Plankton, the tiny creatures and plants that drift along with ocean currents, are absolutely vital to the health of our planet. Without them, there'd be no life in the sea.
But we don't know that much about them. Their lives occur on such tiny scales that it's tricky to get a good look at how they behave in the wild. So instead, researchers have turned to robots.
Oceanographers from the Scripps Institute at the University of California San Diego have built a swarm of robots that can imitate the tiny sea creatures at a larger scale. Like their smaller brethren, they drift with the ocean currents in three dimensions.
They were built to test a set of theories about how plankton form dense patches below the waves, which then rise to the surface as . “These patches might work like planktonic singles bars,” Peter Franks, who worked with the robots.
His theory is that these patches aid the plankton in feeding, reproduction and protection from predators, but he couldn't test those ideas in the real world because plankton are too small to track. So he used 16 of the larger "robot plankton" instead.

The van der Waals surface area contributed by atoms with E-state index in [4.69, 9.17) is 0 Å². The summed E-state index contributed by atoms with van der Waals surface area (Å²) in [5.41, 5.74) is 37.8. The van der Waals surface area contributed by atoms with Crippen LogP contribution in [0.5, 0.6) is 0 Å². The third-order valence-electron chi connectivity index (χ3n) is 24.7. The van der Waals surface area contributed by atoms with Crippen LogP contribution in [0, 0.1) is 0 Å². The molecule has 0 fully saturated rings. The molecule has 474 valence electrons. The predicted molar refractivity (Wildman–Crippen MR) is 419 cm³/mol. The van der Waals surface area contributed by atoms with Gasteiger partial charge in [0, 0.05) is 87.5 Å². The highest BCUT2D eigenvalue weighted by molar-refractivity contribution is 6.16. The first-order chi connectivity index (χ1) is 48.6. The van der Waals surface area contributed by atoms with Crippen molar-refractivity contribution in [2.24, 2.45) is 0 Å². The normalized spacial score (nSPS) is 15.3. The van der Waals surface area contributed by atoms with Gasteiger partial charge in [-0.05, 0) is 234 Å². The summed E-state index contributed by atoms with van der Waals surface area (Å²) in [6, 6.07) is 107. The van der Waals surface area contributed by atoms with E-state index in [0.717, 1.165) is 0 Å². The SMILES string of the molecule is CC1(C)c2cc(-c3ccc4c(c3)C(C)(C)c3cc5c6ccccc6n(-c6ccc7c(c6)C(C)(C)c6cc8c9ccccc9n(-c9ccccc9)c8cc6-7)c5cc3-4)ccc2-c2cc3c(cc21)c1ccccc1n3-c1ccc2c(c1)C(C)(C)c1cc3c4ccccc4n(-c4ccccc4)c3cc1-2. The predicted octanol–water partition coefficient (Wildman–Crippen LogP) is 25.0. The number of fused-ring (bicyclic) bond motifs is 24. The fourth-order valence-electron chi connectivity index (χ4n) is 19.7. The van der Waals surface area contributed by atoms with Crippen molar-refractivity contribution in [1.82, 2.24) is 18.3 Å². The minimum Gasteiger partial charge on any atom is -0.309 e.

The results were almost identical to what he had predicted. The robots formed a tightly packed patch in the warm waters between waves, but dispersed as the crests of waves passed over them. “This is the first time such a mechanism has been tested underwater,” said Franks.
A Whole New Realm
What's more, the robotic plankton can now be used to test all kinds of other things – mapping coral habitats, studying the movement of larvae between protected areas and even tracking oil spills.
"This swarm-sensing approach opens up a whole new realm of ocean exploration,” said Jules Jaffe, who built the bots.